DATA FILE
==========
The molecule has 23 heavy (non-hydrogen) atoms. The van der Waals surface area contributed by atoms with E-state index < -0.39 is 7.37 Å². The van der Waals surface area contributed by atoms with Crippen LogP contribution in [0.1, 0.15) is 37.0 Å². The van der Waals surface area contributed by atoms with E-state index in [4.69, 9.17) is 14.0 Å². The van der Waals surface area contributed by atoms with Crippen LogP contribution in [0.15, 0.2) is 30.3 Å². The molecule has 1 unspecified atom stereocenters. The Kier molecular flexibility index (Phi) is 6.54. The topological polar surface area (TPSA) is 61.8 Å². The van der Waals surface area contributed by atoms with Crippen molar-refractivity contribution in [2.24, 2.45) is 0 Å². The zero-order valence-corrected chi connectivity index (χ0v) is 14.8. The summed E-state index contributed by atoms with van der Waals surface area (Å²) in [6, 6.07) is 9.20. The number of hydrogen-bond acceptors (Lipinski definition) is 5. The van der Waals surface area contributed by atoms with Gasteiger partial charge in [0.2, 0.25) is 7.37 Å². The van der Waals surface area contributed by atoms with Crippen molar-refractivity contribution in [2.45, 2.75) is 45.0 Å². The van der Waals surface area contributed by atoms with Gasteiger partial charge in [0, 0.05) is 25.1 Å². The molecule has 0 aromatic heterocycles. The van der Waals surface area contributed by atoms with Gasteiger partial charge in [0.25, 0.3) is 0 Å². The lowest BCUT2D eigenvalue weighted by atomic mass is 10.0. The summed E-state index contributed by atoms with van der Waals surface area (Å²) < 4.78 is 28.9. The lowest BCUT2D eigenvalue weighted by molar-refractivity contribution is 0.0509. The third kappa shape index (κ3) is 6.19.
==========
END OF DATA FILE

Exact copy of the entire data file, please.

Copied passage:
The molecule has 23 heavy (non-hydrogen) atoms. The van der Waals surface area contributed by atoms with E-state index < -0.39 is 7.37 Å². The van der Waals surface area contributed by atoms with Crippen LogP contribution in [0.1, 0.15) is 37.0 Å². The van der Waals surface area contributed by atoms with E-state index in [4.69, 9.17) is 14.0 Å². The van der Waals surface area contributed by atoms with Crippen LogP contribution in [0.15, 0.2) is 30.3 Å². The molecule has 1 unspecified atom stereocenters. The Kier molecular flexibility index (Phi) is 6.54. The topological polar surface area (TPSA) is 61.8 Å². The van der Waals surface area contributed by atoms with Crippen molar-refractivity contribution in [2.24, 2.45) is 0 Å². The zero-order valence-corrected chi connectivity index (χ0v) is 14.8. The summed E-state index contributed by atoms with van der Waals surface area (Å²) in [6, 6.07) is 9.20. The number of hydrogen-bond acceptors (Lipinski definition) is 5. The van der Waals surface area contributed by atoms with Gasteiger partial charge in [0.2, 0.25) is 7.37 Å². The van der Waals surface area contributed by atoms with Crippen molar-refractivity contribution in [2.45, 2.75) is 45.0 Å². The van der Waals surface area contributed by atoms with Gasteiger partial charge in [0, 0.05) is 25.1 Å². The molecule has 0 aromatic heterocycles. The van der Waals surface area contributed by atoms with Gasteiger partial charge in [0.25, 0.3) is 0 Å². The lowest BCUT2D eigenvalue weighted by atomic mass is 10.0. The summed E-state index contributed by atoms with van der Waals surface area (Å²) < 4.78 is 28.9. The lowest BCUT2D eigenvalue weighted by molar-refractivity contribution is 0.0509. The third kappa shape index (κ3) is 6.19.